It’s about changing property lines.  Property lines were based on landmarks.  Moving that pile of rocks was like changing the property lines, stealing your neighbor’s property.

19:15-21 Witnesses

:15 “One witness shall not rise against a man concerning any iniquity or any sin that he commits; by the mouth of two or three witnesses the matter shall be established.

:16 If a false witness rises against any man to testify against him of wrongdoing,

:17 then both men in the controversy shall stand before the LORD, before the priests and the judges who serve in those days.

:17 before the priests

The priests would serve as judges.

:18 And the judges shall make careful inquiry, and indeed, if the witness is a false witness, who has testified falsely against his brother,

:19 then you shall do to him as he thought to have done to his brother; so you shall put away the evil from among you.

:20 And those who remain shall hear and fear, and hereafter they shall not again commit such evil among you.

:21 Your eye shall not pity: life shall be for life, eye for eye, tooth for tooth, hand for hand, foot for foot.

:19 do to him as he thought to have done

If you testify that your neighbor killed someone, and it was found out that you lied, then you would receive the punishment that a guilty killer would receive.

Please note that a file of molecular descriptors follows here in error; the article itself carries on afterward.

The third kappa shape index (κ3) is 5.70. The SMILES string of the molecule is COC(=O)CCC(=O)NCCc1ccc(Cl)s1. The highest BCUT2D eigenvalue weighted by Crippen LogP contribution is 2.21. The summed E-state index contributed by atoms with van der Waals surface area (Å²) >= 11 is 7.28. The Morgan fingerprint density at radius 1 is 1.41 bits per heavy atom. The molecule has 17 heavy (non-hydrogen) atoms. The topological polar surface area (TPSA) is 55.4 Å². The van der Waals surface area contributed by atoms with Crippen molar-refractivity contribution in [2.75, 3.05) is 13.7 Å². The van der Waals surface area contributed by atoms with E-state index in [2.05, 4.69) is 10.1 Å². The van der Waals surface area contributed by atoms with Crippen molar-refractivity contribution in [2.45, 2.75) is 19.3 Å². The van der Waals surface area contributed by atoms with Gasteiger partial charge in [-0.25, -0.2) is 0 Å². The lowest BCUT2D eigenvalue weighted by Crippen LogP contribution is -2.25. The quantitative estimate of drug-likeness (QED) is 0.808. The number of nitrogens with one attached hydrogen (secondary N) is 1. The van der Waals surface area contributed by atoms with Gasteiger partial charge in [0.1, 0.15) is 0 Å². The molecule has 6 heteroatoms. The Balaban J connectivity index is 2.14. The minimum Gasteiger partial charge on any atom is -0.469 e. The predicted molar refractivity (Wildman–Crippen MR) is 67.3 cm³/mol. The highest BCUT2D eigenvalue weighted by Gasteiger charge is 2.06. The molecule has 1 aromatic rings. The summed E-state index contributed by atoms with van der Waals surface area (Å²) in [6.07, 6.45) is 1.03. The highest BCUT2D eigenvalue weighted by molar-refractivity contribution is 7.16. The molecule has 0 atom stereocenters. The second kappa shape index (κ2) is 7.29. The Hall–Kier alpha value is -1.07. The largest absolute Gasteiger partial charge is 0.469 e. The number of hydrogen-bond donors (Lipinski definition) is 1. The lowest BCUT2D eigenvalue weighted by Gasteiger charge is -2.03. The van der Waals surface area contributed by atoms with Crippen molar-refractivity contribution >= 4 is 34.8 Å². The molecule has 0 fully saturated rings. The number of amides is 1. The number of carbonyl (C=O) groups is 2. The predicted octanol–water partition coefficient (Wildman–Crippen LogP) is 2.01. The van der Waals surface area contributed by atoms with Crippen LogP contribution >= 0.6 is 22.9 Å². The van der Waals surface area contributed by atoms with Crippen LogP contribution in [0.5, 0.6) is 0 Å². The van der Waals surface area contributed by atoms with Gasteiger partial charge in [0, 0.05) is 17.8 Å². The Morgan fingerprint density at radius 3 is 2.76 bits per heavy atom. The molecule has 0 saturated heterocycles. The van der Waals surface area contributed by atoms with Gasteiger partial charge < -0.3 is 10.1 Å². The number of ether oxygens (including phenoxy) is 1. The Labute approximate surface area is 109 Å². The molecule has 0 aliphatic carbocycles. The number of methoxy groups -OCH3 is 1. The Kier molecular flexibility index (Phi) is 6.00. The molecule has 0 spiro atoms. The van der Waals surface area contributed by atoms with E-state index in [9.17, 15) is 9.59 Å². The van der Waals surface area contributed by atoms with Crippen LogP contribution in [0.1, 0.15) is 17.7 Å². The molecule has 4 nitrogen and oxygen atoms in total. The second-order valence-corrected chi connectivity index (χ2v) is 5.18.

It’s a good deterrent against false witnesses.

:21 eye for eye

These are civil laws. These laws are about how a society ought to govern itself.

These principles are what our civil laws ought to be based upon.

The whole principle of the cities of Refuge were to keep people from taking the law into their own hands.

This is known as the “law of retaliation”, lex talionis, provided for exact justice, not revenge, and concerned public justice, not private vengeance.

When it comes to how we as individuals should treat one another, Jesus gives us another law:

(Mt 5:38–42 NKJV) —38 “You have heard that it was said, ‘An eye for an eye and a tooth for a tooth.’ 39 But I tell you not to resist an evil person. But whoever slaps you on your right cheek, turn the other to him also. 40 If anyone wants to sue you and take away your tunic, let him have your cloak also. 41 And whoever compels you to go one mile, go with him two. 42 Give to him who asks you, and from him who wants to borrow from you do not turn away.

20:1-20 Laws for Warfare

:1 “When you go out to battle against your enemies, and see horses and chariots and people more numerous than you, do not be afraid of them; for the LORD your God is with you, who brought you up from the land of Egypt.

:2 So it shall be, when you are on the verge of battle, that the priest shall approach and speak to the people.

:3 And he shall say to them, ‘Hear, O Israel: Today you are on the verge of battle with your enemies. Do not let your heart faint, do not be afraid, and do not tremble or be terrified because of them;

:4 for the LORD your God is He who goes with you, to fight for you against your enemies, to save you.’

:4 the LORD your God is He who goes with you

The army was encouraged by the priests to trust in God, not their weapons.


The size of your fear and the size of your God.

It’s not like we intentionally forget how big God is, but it seems that the more we focus on the size of our problems, the less we are aware of the size of our God.
When Jehoshaphat was surrounded by an overwhelming force of enemy armies, he was scared,